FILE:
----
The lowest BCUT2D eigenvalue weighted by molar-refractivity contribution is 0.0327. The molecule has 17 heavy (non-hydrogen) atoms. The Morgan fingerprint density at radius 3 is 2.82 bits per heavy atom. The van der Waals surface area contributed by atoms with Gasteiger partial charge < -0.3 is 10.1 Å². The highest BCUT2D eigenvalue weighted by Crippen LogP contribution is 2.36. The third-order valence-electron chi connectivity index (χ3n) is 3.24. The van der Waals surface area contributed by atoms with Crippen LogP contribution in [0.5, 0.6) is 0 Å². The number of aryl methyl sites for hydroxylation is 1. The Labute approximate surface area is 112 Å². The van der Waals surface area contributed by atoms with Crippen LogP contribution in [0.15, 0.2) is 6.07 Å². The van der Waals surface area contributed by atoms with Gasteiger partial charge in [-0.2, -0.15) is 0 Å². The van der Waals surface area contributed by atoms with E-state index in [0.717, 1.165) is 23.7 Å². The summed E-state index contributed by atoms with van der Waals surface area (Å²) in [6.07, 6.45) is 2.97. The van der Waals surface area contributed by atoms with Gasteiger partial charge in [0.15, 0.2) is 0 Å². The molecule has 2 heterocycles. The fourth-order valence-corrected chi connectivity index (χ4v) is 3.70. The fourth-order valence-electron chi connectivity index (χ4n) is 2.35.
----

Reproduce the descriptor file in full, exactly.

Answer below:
The lowest BCUT2D eigenvalue weighted by molar-refractivity contribution is 0.0327. The molecule has 17 heavy (non-hydrogen) atoms. The Morgan fingerprint density at radius 3 is 2.82 bits per heavy atom. The van der Waals surface area contributed by atoms with Gasteiger partial charge < -0.3 is 10.1 Å². The highest BCUT2D eigenvalue weighted by Crippen LogP contribution is 2.36. The third-order valence-electron chi connectivity index (χ3n) is 3.24. The van der Waals surface area contributed by atoms with Crippen LogP contribution in [0.5, 0.6) is 0 Å². The number of aryl methyl sites for hydroxylation is 1. The Labute approximate surface area is 112 Å². The van der Waals surface area contributed by atoms with Crippen LogP contribution in [0.15, 0.2) is 6.07 Å². The van der Waals surface area contributed by atoms with Gasteiger partial charge in [-0.2, -0.15) is 0 Å². The van der Waals surface area contributed by atoms with E-state index in [0.717, 1.165) is 23.7 Å². The summed E-state index contributed by atoms with van der Waals surface area (Å²) in [6.07, 6.45) is 2.97. The van der Waals surface area contributed by atoms with Gasteiger partial charge in [0.15, 0.2) is 0 Å². The molecule has 2 heterocycles. The fourth-order valence-corrected chi connectivity index (χ4v) is 3.70. The fourth-order valence-electron chi connectivity index (χ4n) is 2.35.